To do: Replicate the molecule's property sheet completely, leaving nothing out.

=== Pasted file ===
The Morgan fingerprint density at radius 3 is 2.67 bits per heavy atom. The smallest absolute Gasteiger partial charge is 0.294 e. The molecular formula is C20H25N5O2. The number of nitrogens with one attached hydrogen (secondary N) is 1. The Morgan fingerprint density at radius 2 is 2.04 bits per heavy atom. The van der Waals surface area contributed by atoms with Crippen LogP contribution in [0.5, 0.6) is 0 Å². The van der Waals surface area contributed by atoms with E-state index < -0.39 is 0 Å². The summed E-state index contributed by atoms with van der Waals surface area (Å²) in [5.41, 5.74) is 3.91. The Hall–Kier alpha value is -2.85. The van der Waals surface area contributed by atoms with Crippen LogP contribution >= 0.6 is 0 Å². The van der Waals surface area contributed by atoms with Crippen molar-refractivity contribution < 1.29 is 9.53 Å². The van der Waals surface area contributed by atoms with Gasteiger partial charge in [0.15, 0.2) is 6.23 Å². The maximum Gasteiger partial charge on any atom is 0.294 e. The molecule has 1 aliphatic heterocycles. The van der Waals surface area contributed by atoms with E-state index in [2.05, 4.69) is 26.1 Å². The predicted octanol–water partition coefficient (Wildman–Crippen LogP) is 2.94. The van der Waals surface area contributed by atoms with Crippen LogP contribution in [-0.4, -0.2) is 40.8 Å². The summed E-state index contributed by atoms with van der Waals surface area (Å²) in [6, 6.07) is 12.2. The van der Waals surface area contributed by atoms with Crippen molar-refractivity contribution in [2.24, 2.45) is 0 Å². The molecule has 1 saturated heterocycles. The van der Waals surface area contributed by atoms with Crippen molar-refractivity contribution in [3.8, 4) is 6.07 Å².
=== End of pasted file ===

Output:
The Morgan fingerprint density at radius 3 is 2.67 bits per heavy atom. The smallest absolute Gasteiger partial charge is 0.294 e. The molecular formula is C20H25N5O2. The number of nitrogens with one attached hydrogen (secondary N) is 1. The Morgan fingerprint density at radius 2 is 2.04 bits per heavy atom. The van der Waals surface area contributed by atoms with Crippen LogP contribution in [0.5, 0.6) is 0 Å². The van der Waals surface area contributed by atoms with E-state index < -0.39 is 0 Å². The summed E-state index contributed by atoms with van der Waals surface area (Å²) in [5.41, 5.74) is 3.91. The Hall–Kier alpha value is -2.85. The van der Waals surface area contributed by atoms with Crippen LogP contribution >= 0.6 is 0 Å². The van der Waals surface area contributed by atoms with Crippen molar-refractivity contribution < 1.29 is 9.53 Å². The van der Waals surface area contributed by atoms with Gasteiger partial charge in [0.15, 0.2) is 6.23 Å². The maximum Gasteiger partial charge on any atom is 0.294 e. The molecule has 1 aliphatic heterocycles. The van der Waals surface area contributed by atoms with E-state index in [2.05, 4.69) is 26.1 Å². The predicted octanol–water partition coefficient (Wildman–Crippen LogP) is 2.94. The van der Waals surface area contributed by atoms with Crippen LogP contribution in [-0.4, -0.2) is 40.8 Å². The summed E-state index contributed by atoms with van der Waals surface area (Å²) in [6, 6.07) is 12.2. The van der Waals surface area contributed by atoms with Crippen molar-refractivity contribution in [2.24, 2.45) is 0 Å². The molecule has 1 saturated heterocycles. The van der Waals surface area contributed by atoms with Crippen molar-refractivity contribution in [3.8, 4) is 6.07 Å².